As you can tell by the title, this is also a welder that allows you to engage in flux core welding as well, so if that is a primary interest of yours, this may be the model for you.
✔️ The Lotos MIG140 includes a special option, the 2T/4T switch, which allows you to choose between manual and automatic feeding of welding wire into the machine.
This is a nice touch for first-time welders who are so overwhelmed with trying to handle the flame.
✔️ One thing a lot of people don’t realize about welding before they begin is just how much hand-eye coordination it takes.
If you feel overwhelmed by that, or you feel awkward holding the trigger and feeding the wire while still learning everything else, the automatic feature can be a big help.
❌ This may not be the most lauded option on the market, but given that mixture of features, ease of use, and a reasonable startup price, it may be one of the most underrated as far as beginner welders go.
6. Hobart Handler 210 Beginner MIG Welder
Let’s get one thing out of the way immediately – this Hobart Handler is a heifer! It weighs nearly 87 lbs!
✔️ Needless to say, if you’re looking for a portable option, you’ll want to keep looking.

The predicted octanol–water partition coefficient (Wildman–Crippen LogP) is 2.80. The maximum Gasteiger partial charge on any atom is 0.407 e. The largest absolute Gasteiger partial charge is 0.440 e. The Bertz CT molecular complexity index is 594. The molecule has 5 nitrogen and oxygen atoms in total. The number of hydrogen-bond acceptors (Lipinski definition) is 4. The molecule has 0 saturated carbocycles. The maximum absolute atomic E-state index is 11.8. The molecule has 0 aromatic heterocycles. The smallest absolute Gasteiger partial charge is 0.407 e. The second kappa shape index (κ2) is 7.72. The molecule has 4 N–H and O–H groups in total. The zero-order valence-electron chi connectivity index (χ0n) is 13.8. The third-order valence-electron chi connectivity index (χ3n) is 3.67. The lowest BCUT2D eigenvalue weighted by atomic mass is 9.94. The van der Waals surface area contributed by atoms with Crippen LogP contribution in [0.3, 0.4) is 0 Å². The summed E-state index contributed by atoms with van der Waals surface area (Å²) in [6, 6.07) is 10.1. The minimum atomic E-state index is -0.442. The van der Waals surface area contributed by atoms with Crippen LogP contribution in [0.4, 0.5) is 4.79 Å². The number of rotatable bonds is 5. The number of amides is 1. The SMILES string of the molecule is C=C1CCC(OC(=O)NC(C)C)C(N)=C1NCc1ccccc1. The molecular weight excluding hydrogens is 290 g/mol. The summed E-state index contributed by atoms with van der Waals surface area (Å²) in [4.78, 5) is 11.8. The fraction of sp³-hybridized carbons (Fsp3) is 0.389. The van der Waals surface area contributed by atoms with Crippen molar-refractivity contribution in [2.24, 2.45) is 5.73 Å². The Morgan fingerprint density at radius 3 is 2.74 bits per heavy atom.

The same is true if you’re looking for something inexpensive – depending on the variant, this unit comes with a hefty price tag of somewhere around $840 and $940.
✔️ If you’re looking for something to set up in your home or workshop for the long haul, however, this may be a good choice. In this setting, its heavy weight boomerangs back to become a plus.
Think of this unit as the welding equivalent of an offensive lineman. It’s big, bulky, and isn’t flashy, but it is built to take a beating and keep on ticking.
✔️ Another big plus is that this unit is incredibly accessible and easy to use. You’ll need to figure out the amperage and wire feed settings yourself, but assuming you take care of that, almost everything else is handled for you.
✔️ Adding to the sense of this being a big unit worth the big investment is the fact that it offers big-time welding options that you can play around with once you’re comfortable doing so, including seven voltage settings.